Delhi saw cold wave conditions for the fifth consecutive day today as very dense fog reduced visibility to just 25 metres, hitting road, rail and air traffic movement, officials said.
The cold wave spell in Delhi has been so intense that the national capital has recorded a minimum temperature lower than that of most places in Himachal Pradesh and Uttarakhand for five days on the trot.
Meteorologists attribute the long spell of intense cold to a large gap between two western disturbances, which meant frosty winds from the snow-clad mountains blew in for a longer-than-usual period.
The visibility levels dropped to 50 metres at the Palam observatory, near the IGI Airport, and 25 metres at the Safdarjung observatory and the Ridge weather station, an official of the India Meteorological Department (IMD) said.
A total of 267 trains were delayed due to bad weather, a railway official said.
Five flights were diverted and 30 delayed due to the foggy conditions, officials at the Indira Gandhi International Airport said.
Satellite images showed a fog layer extending from Punjab and adjoining northwest Rajasthan to Bihar through Haryana, Delhi and Uttar Pradesh.
The minimum temperatures in the national capital rose marginally though. The Safdarjung observatory, Delhi’s primary weather station, recorded a minimum of 3.8 degrees Celsius as against 1.9 degrees on Sunday, which is the lowest in January in two years and the second lowest in the month since 2013.
The weather stations at Lodhi Road, Ayanagar and Ridge recorded a minimum temperature of 3.6 degrees, 3.2 degrees and 3.3 degrees.
The Safdarjung observatory had logged a minimum temperature of 1.9 degrees Celsius on Sunday, 2.2 degrees Celsius on Saturday, 4 degrees Celsius on Friday, 3 degrees Celsius on Thursday and 4.4 degrees Celsius on Wednesday.
It (Monday) was the fifth consecutive day that Delhi’s minimum temperature was lower than most hill stations in Himachal Pradesh and Uttarakhand, including Chamba (8.7 degrees), Dalhousie (9 degrees), Dharamshala (9.2 degrees), Shimla (10.3 degrees), Manali (6 degrees), Kangra (8.9 degrees), Dehradun (6.5 degrees), Mussoorie (11.3 degrees), Nainital (6 degrees), Mukteshwar (7.6 degrees) and Tehri (9.2 degrees), according to the IMD.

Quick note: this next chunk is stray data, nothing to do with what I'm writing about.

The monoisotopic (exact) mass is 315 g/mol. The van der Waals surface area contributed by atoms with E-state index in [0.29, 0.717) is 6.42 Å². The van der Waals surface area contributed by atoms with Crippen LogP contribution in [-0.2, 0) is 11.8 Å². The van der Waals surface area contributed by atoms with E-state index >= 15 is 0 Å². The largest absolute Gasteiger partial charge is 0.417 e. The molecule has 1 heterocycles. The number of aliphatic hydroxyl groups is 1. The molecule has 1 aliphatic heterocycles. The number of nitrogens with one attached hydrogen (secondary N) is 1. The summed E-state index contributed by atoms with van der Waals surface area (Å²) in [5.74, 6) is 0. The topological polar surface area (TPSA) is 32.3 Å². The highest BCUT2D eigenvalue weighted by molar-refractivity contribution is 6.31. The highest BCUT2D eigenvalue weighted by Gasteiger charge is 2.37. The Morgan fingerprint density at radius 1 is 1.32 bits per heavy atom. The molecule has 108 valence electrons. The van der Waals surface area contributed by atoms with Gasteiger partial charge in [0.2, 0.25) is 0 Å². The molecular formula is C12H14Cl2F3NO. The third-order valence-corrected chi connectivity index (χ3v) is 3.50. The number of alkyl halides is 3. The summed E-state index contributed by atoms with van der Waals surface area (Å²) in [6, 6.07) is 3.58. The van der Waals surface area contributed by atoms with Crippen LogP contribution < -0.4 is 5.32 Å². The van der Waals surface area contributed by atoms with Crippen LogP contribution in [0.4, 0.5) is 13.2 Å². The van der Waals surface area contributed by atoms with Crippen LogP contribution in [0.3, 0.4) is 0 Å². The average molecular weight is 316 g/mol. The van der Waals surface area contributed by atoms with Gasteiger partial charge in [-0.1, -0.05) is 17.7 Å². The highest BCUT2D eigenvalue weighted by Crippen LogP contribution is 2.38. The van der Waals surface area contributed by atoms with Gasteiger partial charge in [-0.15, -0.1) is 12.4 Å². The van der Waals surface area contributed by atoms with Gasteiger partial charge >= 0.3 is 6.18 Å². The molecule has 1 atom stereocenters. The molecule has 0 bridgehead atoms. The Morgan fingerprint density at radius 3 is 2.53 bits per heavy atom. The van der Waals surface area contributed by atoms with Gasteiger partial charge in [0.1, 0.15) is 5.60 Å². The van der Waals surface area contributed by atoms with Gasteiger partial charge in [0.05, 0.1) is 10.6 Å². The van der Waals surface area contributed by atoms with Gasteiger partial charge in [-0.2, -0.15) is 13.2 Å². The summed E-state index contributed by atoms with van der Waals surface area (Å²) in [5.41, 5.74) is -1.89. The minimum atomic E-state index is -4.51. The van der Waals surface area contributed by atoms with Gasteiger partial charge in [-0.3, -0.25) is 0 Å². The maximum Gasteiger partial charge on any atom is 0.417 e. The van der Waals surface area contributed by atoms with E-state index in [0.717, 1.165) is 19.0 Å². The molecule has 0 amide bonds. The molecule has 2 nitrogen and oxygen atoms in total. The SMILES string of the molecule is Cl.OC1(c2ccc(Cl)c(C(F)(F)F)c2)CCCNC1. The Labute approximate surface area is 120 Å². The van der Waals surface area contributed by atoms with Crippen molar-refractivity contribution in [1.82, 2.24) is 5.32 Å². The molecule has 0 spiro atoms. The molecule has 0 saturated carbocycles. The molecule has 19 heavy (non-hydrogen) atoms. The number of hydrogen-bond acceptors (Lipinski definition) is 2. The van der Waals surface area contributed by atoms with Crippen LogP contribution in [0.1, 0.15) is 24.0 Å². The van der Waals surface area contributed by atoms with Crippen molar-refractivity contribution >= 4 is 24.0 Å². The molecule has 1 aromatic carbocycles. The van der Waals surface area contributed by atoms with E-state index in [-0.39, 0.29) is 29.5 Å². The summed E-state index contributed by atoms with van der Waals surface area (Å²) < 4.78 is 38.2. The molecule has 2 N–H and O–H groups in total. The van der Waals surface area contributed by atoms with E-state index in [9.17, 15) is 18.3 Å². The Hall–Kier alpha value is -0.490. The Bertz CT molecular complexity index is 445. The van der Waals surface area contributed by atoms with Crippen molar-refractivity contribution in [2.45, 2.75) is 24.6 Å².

The chilly weather has prompted the Delhi government to extend winter vacation in schools till January 15.
“The long cold wave spell in Delhi can be attributed to a large gap between two western disturbances which allowed the chilly northwesterly winds from the mountains to affect the plains for a longer-than-usual period,” Mahesh Palawat, vice president (meteorology and climate change), Skymet Weather, said.
Usually, there is a gap of three to four days between two western disturbances. This time, the gap increased to seven days, Palawat said. A western disturbance retreated from the region by December 30 and the next one came on January 7.
A senior IMD meteorologist said short-term relief is likely after a couple of days under the influence of back-to-back western disturbances.
When a Western disturbance — a weather system characterised by warm moist winds from the Middle East — approaches a region, the wind direction changes. Hence, the chilly northwesterly winds from the mountains will stop blowing for a few days leading to an increase in temperatures, he said.
The IMD said the foggy weather may lead to road accidents and advised people to drive slowly and use fog lights.
It said there are chances of tripping of power lines in areas witnessing very dense fog.
Long exposure to dense fog may cause respiratory problems for people having asthma bronchitis and other lung-related health problems, it said.
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